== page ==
366 Weird Movies may earn commissions from purchases made through product links.
“For Proust the concept of time is more important than time itself. For Russians that’s not an issue. We Russians have to plead our case against time. With authors who wrote prose based on childhood memories, like Tolstoy, Garshin, and many others, it’s always an attempt to atone for the past, always a form of repentance.” –Andrei Tarkovsky
FEATURING: Margarita Terekhova, Ignat Daniltsev, Filipp Yankovskiy, voices of Innokentiy Smoktunovskiy and Arseny Tarkovsky
PLOT: Alexei’s life story is told through jumbled flashbacks and dreams that mainly involve his mother. Abandoned by his father, he spent his youth in a remote cabin with his mother and siblings. He grows up to have a child of his own, but his relationship with the boy’s mother is only cordial, and he’s grown apart from his own mother.
Originally conceiving the film as a memoir about his own childhood memories of WWII, but gradually adding in elements from his later life, Tarkovsky began work on this story as early as 1964.
The poetry heard in the film is written and read by Arseny Tarkovsky, Andrei’s father. Andrei’s mother appears as herself in the film.
Tarkovsky reportedly made 32 edits of the film, complaining that none of them worked, before settling on this as the definitive version.
The Soviet authorities refused to allow Mirror to screen at Cannes.
Mirror ranked #19 in Sight & Sound‘s Critics’ Poll and #9 in the Director’s Poll in 2012.
INDELIBLE IMAGE: Maria floating in a dream while a dove flutters above her.
TWO WEIRD THINGS: Apparition history lesson; levitating mom
WHAT MAKES IT WEIRD: Mirror is an intensely personal, extremely diffused meditation on the meaning of life from one of cinema’s greatest artists. Although insanely difficult, many cinephiles find it intensely moving as an accumulation of individual images that flow like finely crafted verses of surrealistic poetry.
Andrei Tarkovsky was dying as he made his final film, The Sacrifice (1986). It can be likened to the epic last testaments of Ludwig van Beethoven, Paul Gauguin, Gustav Mahler, Luigi Nono, John Huston, and David Bowie. Tarkovsky dedicated the film to his son, Andrejusja, “with hope and confidence.” Like Mahler, Tarkovsky exits in a universal communication: “Where do we come from? What are we? Where are we going?” Despite the milieu of finality that permeates The Sacrifice, it was a narrative that had long been percolating with Tarkovsky, who referred to it as a parable, open to multifarious interpretations. It should be noted it wasn’t intended as a coda, as he was planning a film version of “The Flying Dutchman.” The Sacrifice literally owes itself to Ingmar Bergman, whose company financed it. Aesthetically, Tarkovsky also dips into Bergman’s landscape, shooting on the island of Faro, where the Swede—possibly Tarkovsky’s only peer—lived and shot several films.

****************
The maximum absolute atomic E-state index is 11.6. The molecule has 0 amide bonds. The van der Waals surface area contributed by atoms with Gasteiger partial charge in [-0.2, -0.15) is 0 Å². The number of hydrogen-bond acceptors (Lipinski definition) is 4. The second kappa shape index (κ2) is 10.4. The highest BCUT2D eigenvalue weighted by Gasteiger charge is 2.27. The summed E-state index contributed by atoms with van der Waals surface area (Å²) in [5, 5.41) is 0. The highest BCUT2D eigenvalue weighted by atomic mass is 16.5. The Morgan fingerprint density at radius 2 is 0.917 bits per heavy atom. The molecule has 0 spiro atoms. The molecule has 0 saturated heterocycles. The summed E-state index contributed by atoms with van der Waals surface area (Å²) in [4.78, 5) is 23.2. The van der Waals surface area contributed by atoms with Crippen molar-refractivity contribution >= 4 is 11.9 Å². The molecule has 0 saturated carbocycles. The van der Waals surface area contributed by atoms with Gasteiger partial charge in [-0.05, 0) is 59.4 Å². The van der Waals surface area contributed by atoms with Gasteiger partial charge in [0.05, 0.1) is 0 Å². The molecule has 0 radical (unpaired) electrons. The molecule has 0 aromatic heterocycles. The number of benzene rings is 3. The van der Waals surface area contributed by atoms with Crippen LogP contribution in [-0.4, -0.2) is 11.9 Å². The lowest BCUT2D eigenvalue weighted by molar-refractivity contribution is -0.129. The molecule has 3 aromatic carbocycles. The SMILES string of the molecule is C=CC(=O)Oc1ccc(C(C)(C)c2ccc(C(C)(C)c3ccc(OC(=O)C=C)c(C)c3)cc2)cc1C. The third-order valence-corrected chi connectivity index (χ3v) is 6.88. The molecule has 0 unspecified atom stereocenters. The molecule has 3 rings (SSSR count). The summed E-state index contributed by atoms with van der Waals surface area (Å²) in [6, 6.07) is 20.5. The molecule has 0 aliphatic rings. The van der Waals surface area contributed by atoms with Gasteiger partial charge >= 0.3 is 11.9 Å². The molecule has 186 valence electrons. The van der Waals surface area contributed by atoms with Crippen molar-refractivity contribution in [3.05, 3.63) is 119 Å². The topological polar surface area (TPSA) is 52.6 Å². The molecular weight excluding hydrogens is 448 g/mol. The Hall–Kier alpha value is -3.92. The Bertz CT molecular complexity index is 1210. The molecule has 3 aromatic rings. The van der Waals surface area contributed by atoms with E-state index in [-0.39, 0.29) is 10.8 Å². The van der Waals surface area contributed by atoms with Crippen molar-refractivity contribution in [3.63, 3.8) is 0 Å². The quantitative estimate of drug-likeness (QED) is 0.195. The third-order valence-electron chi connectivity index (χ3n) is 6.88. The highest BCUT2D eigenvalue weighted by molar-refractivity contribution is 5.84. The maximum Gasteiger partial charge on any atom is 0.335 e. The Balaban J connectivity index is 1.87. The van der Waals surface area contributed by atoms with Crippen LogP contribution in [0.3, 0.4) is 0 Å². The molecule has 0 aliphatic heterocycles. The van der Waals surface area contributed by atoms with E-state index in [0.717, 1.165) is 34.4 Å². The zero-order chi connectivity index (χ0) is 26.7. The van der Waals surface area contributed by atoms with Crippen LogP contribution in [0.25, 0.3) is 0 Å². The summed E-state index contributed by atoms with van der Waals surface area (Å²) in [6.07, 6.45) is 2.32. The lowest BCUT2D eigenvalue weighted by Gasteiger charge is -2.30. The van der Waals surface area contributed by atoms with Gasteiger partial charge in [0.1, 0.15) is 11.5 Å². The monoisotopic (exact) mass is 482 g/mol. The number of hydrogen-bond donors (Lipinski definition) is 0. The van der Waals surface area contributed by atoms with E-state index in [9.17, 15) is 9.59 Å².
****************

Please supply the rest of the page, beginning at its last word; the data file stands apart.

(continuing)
The Sacrifice stars Erland Josephson (from Bergman’s Autumn Sonata and Fanny and Alexander) as Alexander. It is a kind of extension of his role of the self-immolating Domenico in Tarkovsky’s previous film, Nostalghia. Dreaming of a birthday apocalypse, Alexander, the aged atheist professor, offers himself up to God as The Sacrifice so that his family be will spared. The film ends in another form of madness and immolation, the burning of Alexander’s house. Unfortunately, the first take was ruined, necessitating a costly rebuilding of the house and a second shoot.
Despite such dark themes and the tumor that was killing him, Tarkovsky’s wit is in full force. It is a testament to the filmmaker’s spirit and, yes, his defiance remains wet. He dares to bravely state his spiritual beliefs in a spiritually bankrupt, materialistic era. Penance in isolation and self-martyrdom are prevailing themes; and, despite the inherent humor, it is a magnificently difficult viewing, as Tarkovsky intended.
It’s doubtful that much of the contemporary movie audience, spoon-fed on the fallacy that film is merely entertainment, will mantle the patience required here, but that is a considerable loss of the rich rewards offered. The Sacrifice revels in its quaint magical mysticism, amiably weaving Tarkovsky’s personal Catholicism with a Kierkegaardian existentialism.
This is not an apocalypse born of mushroom clouds and bomb shelters, but rather of a small family on a Swedish island replete with Shakespeare, Ibsen, Leonardo’s unfinished “Adoration of the Magi,” and Bach’s “St. Matthew’s Passion,” along with a host of irregulars including an unfaithful wife, the pompous doctor she’s carrying on with, a daughter, a son (referred to as “Little Man”), an amusing necromantic bicycling mailman named Otto who loves his ghost stories, and a maid as sexual sacrifice for an Icelandic pagan fertility cult (echoing Andrei Rublev).